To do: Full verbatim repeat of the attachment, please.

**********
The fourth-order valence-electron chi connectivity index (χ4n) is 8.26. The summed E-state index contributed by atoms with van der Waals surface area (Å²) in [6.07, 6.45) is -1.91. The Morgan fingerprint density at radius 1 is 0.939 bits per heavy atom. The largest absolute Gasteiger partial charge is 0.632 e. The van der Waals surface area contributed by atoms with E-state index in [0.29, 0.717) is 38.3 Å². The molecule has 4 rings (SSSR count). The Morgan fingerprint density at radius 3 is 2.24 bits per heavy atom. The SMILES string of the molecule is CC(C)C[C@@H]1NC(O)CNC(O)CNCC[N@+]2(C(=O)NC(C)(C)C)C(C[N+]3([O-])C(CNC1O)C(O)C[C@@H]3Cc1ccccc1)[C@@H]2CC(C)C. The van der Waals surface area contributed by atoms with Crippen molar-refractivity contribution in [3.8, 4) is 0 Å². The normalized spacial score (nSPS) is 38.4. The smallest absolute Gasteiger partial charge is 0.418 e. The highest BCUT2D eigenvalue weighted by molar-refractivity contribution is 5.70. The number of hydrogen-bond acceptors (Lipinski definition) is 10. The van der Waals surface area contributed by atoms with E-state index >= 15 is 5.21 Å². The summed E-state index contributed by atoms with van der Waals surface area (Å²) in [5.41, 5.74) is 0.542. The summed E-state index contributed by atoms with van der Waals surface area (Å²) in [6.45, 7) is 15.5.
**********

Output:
The fourth-order valence-electron chi connectivity index (χ4n) is 8.26. The summed E-state index contributed by atoms with van der Waals surface area (Å²) in [6.07, 6.45) is -1.91. The Morgan fingerprint density at radius 1 is 0.939 bits per heavy atom. The largest absolute Gasteiger partial charge is 0.632 e. The van der Waals surface area contributed by atoms with E-state index in [0.29, 0.717) is 38.3 Å². The molecule has 4 rings (SSSR count). The Morgan fingerprint density at radius 3 is 2.24 bits per heavy atom. The SMILES string of the molecule is CC(C)C[C@@H]1NC(O)CNC(O)CNCC[N@+]2(C(=O)NC(C)(C)C)C(C[N+]3([O-])C(CNC1O)C(O)C[C@@H]3Cc1ccccc1)[C@@H]2CC(C)C. The van der Waals surface area contributed by atoms with Crippen molar-refractivity contribution in [3.8, 4) is 0 Å². The normalized spacial score (nSPS) is 38.4. The smallest absolute Gasteiger partial charge is 0.418 e. The highest BCUT2D eigenvalue weighted by molar-refractivity contribution is 5.70. The number of hydrogen-bond acceptors (Lipinski definition) is 10. The van der Waals surface area contributed by atoms with E-state index >= 15 is 5.21 Å². The summed E-state index contributed by atoms with van der Waals surface area (Å²) in [5.41, 5.74) is 0.542. The summed E-state index contributed by atoms with van der Waals surface area (Å²) in [6.45, 7) is 15.5.